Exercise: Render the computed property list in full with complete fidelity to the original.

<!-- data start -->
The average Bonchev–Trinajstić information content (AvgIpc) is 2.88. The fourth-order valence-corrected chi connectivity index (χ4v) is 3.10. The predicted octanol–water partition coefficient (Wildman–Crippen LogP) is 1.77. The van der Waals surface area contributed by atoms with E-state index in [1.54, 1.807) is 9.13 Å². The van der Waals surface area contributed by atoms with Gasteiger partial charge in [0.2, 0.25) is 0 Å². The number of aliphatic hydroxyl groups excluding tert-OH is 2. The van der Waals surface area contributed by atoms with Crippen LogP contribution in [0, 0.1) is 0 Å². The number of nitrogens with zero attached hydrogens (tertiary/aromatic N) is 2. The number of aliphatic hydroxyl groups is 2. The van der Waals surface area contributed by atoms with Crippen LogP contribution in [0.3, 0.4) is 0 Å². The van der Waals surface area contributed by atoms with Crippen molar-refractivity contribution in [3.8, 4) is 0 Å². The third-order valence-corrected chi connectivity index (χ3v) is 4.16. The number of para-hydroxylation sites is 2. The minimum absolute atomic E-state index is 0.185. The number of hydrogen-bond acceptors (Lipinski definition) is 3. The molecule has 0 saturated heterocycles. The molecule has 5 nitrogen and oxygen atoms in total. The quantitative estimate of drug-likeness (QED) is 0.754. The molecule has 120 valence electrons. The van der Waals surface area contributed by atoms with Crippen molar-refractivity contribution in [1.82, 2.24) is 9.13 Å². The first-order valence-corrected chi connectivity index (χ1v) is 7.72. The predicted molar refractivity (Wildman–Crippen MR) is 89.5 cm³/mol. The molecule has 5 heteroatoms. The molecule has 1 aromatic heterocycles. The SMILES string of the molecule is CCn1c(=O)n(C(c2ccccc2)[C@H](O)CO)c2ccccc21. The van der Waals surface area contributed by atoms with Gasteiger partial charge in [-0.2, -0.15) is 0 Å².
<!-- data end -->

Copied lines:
The average Bonchev–Trinajstić information content (AvgIpc) is 2.88. The fourth-order valence-corrected chi connectivity index (χ4v) is 3.10. The predicted octanol–water partition coefficient (Wildman–Crippen LogP) is 1.77. The van der Waals surface area contributed by atoms with E-state index in [1.54, 1.807) is 9.13 Å². The van der Waals surface area contributed by atoms with Gasteiger partial charge in [0.2, 0.25) is 0 Å². The number of aliphatic hydroxyl groups excluding tert-OH is 2. The van der Waals surface area contributed by atoms with Crippen LogP contribution in [0, 0.1) is 0 Å². The number of nitrogens with zero attached hydrogens (tertiary/aromatic N) is 2. The number of aliphatic hydroxyl groups is 2. The van der Waals surface area contributed by atoms with Crippen LogP contribution in [0.3, 0.4) is 0 Å². The van der Waals surface area contributed by atoms with Crippen molar-refractivity contribution in [3.8, 4) is 0 Å². The third-order valence-corrected chi connectivity index (χ3v) is 4.16. The number of para-hydroxylation sites is 2. The minimum absolute atomic E-state index is 0.185. The number of hydrogen-bond acceptors (Lipinski definition) is 3. The molecule has 0 saturated heterocycles. The molecule has 5 nitrogen and oxygen atoms in total. The quantitative estimate of drug-likeness (QED) is 0.754. The molecule has 120 valence electrons. The van der Waals surface area contributed by atoms with Crippen molar-refractivity contribution in [1.82, 2.24) is 9.13 Å². The first-order valence-corrected chi connectivity index (χ1v) is 7.72. The predicted molar refractivity (Wildman–Crippen MR) is 89.5 cm³/mol. The molecule has 5 heteroatoms. The molecule has 1 aromatic heterocycles. The SMILES string of the molecule is CCn1c(=O)n(C(c2ccccc2)[C@H](O)CO)c2ccccc21. The van der Waals surface area contributed by atoms with Gasteiger partial charge in [-0.2, -0.15) is 0 Å².